Box Squats and Speed Work Days

Box Squat and Speed Work Days
by Erik Castigione

Our current strength cycle has box squats in it, which has prompted a couple questions from members. Why do we do them, and how do we do them properly? Let’s pretend that you’re a regular reader and actually read “What We Train: Part 3 – Strength.” In it, we covered the different types of strength that we train.

Box Squats and Speed Work Days

In the middle of the strength curve, we have power, which is defined as producing the most possible force in the shortest possible time. We train power and speed-strength in a few ways: with the Olympic lifts, plyometrics, and with our speed work days. For speed work, we start at 60%, and eventually increase up to 70%. These weights are PURPOSELY light. The goal for speed work, as the name implies, is to generate BAR SPEED. We can only accelerate the bar appropriately at lighter weights – when we get too close to max weight, we inevitably slow down.

Box Squats and Speed Work Days

Why do we care about bar speed? Because Force = Mass x Acceleration (F=MA), and Kinetic Energy = Mass x Velocity Squared (KE = MV2). Therefore, we get stronger by either moving more mass, or moving mass FASTER. If you’ve ever failed a squat or press, chances are you got stuck at some point in the lift and had to bail. If you can ACCELERATE through that sticking point, you’ll be successful. So, we need to train bar speed.

Enter speed work days. When we perform these, the goal is to move the lighter way as quickly as possible. This DOES NOT MEAN that we rush through our sets, the goal is not to finish our sets as fast as we can. Rather, we want to complete each individual rep as fast as we can. The distinction is subtle, but hugely important. If you can get through the set quickly as well without sacrificing form, even better. Keeping your sets to under 10 seconds when we perform them in an EMOM allows you to get some conditioning benefit as well – by training the phosphagen energy system.

Additionally, when it comes to generating lower body power, we separate the eccentric (negative/descending) and concentric (positive/ascending) portions of the lift. When doing speed deadlifts, we achieve this by having you reset on each rep rather than touch and go. For speed squats, we have you use a box – a properly executed box squat allows for this same separation.

Why separate the two parts? So that we don’t become reliant on what’s called the stretch-shortening cycle. Rather than bore you with the technical definition, just think about the “bounce” you get out of the hole when you squat. If you become super reliant on the bounce, you’re more likely to get stuck just above the hole, where the bounce ends. By forcing you to stop completely on a box, and then explode up, we are practicing maximal contraction right at this sticking point. In other words, we’re teaching you to accelerate through the entire ascent of the squat.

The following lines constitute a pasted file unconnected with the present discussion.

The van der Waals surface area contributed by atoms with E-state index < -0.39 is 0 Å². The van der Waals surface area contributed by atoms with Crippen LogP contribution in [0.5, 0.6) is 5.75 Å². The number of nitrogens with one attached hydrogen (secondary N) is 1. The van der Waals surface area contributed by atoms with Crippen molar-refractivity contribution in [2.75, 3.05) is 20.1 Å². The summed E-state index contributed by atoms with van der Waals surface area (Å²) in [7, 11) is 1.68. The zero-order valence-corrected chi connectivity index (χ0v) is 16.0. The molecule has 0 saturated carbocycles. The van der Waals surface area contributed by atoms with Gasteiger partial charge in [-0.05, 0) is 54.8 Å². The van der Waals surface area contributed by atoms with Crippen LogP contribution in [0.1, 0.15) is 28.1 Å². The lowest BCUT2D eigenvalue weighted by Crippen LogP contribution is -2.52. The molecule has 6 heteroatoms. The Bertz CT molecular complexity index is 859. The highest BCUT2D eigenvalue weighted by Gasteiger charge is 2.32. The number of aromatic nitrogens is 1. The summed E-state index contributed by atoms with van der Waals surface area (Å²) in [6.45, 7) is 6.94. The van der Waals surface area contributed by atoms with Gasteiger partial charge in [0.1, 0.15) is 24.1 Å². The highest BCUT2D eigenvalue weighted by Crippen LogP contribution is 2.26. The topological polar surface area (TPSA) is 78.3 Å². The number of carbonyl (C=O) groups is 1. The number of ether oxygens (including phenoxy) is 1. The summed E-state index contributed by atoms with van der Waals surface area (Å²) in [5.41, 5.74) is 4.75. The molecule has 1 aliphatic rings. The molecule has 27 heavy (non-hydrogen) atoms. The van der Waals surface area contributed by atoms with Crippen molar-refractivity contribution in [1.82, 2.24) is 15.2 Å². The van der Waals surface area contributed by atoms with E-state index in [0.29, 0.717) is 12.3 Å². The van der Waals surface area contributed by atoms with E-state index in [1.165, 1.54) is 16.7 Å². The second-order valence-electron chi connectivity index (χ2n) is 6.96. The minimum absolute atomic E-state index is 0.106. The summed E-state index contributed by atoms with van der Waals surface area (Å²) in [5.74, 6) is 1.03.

Hopefully the “why” behind box squats and speed days made sense, so now let’s talk about how to properly perform a box squat. As I just mentioned, the goal is to come to a complete stop on the box. We want you to maintain a tight core (back angle DOES NOT change), but relax your legs. Then, you FIRE your legs as hard as humanly possible to drive up off the box. It should look like this:

A common mistake in the box squat is to touch and go without relaxing the legs. If we don’t relax our legs, we don’t get the benefit of maximal contraction. We WANT you to go from 0-100%, it’s how we improve rate of force production (i.e. power).

Another common flaw is relaxing the torso as well as the lower body. This happens when we rock back excessively. It doesn’t matter if we’re doing low bar, high bar, Zercher, or front box squat variations, our back angle MUST NOT CHANGE. Doing so compromises your spinal integrity and is just plain dangerous.

To conclude: we use box squats (and speed work) to improve our power. Move lighter weights FAST to get the benefit of the exercise, which is all about bar speed. Going too heavy negates any benefit. Box squats require a tight core and constant back angle, but we need to relax the lower body and then contract as hard as possible. We do not touch and go during speed work. I hope this helps clear the air around speed days and box squats. See you in the gym.

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